Job openings outpace jobless by 1M
WASHINGTON — U.S. employers posted nearly 7.6 million open jobs in January, near a record high set in November, evidence that businesses are still hungry for workers despite signs the economy has slowed.
The Labor Department said Friday that hiring also rose and the number of people quitting their jobs picked up. Quits are a sign of a healthy economy, because people typically leave a job for another, usually higher-paying, one.
The tally of available jobs now outnumbers the unemployed by roughly 1 million. Openings began to outpace the unemployed last spring, for the first time in the 18 years the data has been tracked.
"The question now is, will workers be increasingly tempted to switch to new jobs or will their current employers raise wages to keep them?" said Nick Bunker, an economist at job listings website Indeed.
The strong job market is already pushing up wages more quickly, with hourly wages rising in February at the fastest pace in nine years.
The report, known as the Job Openings and Labor Turnover survey, or JOLTS, also showed that layoffs declined, a reassuring sign that employers weren't spooked by the government shutdown, which ended Jan. 25, or the sharp drop in the stock market in December.
VW, ex-CEO misled investors, SEC says
WASHINGTON — U.S. regulators charged Volkswagen and former CEO Martin Winterkorn with defrauding investors during its massive diesel emissions scandal.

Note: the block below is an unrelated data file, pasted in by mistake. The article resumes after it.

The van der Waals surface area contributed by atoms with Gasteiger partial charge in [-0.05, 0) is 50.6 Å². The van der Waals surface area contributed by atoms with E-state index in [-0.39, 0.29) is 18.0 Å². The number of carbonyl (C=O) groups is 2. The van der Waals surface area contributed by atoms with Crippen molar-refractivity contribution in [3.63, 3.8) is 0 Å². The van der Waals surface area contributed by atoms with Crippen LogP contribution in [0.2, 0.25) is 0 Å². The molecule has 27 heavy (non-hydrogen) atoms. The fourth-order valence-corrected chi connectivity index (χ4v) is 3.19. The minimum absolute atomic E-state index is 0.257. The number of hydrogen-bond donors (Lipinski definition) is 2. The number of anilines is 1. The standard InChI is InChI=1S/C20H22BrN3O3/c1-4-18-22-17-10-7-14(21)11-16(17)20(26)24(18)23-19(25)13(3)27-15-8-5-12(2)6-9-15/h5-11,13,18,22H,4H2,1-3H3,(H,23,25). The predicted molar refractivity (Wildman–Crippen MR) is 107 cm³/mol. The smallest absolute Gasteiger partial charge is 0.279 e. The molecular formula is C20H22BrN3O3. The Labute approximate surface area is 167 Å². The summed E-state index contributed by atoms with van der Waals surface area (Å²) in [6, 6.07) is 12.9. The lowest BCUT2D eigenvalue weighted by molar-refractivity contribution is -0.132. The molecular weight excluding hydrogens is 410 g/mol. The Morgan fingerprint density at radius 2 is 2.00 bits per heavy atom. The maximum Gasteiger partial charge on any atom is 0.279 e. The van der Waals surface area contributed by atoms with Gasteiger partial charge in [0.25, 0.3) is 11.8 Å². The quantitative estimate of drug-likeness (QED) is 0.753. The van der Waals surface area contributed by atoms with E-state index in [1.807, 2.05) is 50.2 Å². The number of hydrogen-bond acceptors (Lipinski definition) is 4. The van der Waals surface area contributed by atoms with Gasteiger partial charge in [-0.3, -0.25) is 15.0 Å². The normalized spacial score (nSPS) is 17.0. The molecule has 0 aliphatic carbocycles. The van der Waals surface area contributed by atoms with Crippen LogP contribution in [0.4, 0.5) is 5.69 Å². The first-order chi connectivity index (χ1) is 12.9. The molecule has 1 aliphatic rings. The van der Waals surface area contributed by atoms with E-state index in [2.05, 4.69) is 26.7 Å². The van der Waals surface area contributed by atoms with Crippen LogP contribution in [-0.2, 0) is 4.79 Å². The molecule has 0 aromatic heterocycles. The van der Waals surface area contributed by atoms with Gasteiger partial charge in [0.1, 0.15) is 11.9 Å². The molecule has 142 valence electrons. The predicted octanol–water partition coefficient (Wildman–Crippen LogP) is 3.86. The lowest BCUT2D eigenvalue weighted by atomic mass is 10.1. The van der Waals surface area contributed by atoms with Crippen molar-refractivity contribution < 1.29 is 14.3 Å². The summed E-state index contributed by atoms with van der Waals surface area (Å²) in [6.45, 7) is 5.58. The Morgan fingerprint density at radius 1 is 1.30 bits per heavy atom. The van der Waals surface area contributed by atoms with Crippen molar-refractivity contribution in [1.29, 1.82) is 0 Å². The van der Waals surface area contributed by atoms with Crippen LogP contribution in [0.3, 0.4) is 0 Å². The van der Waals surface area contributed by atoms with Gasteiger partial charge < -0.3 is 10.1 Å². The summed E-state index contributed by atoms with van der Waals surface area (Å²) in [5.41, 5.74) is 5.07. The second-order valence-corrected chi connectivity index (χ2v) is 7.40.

The charges from the U.S. Securities and Exchange Commission come two years after the German automaker settled with the U.S. over criminal and civil charges, as the company tries to distance itself from one if its darkest eras.
The SEC said that between April 2014 and May 2015, Volkswagen issued more than $13 billion in bonds and asset-backed securities in U.S. markets when senior executives knew that more than 500,000 vehicles in the country grossly exceeded legal vehicle emissions limits.
Volkswagen made false and misleading statements to investors and underwriters about vehicle quality, environmental compliance, and the company's financial standing, which gave Volkswagen a financial benefit when it issued securities at more attractive rates for the company, according to the SEC.
In September 2015 Volkswagen installed software on more than 475,000 cars that enabled them to cheat on emissions tests, according to the Environmental Protection Agency. The software reduced nitrogen oxide emissions when the cars were placed on a test machine but allowed higher emissions and improved engine performance during normal driving.
In 2016 the Justice Department sued Volkswagen over the emissions-cheating software and the Federal Trade Commission sued the company, saying it made false claims in commercials promoting its "Clean Diesel" vehicles as environmentally friendly.
Winterkorn resigned saying he took responsibility for the fraud, but insisted he personally did nothing wrong.
Factory output posts slight increase
WASHINGTON — U.S. industrial production rose a slight 0.1 percent in February, as an increase in utilities and mining offset the second straight monthly drop in manufacturing.
The Federal Reserve says that the manufacturing component of the index fell 0.4 percent last month, after having fallen 0.5 percent in January. Factory production has slipped 1 percent during the past 12 months.
Motor vehicles and parts suffered a 0.1 percent slip in output. Machinery fell 1.9 percent. Furniture products declined 1.5 percent. Non-metallic minerals and apparel also declined.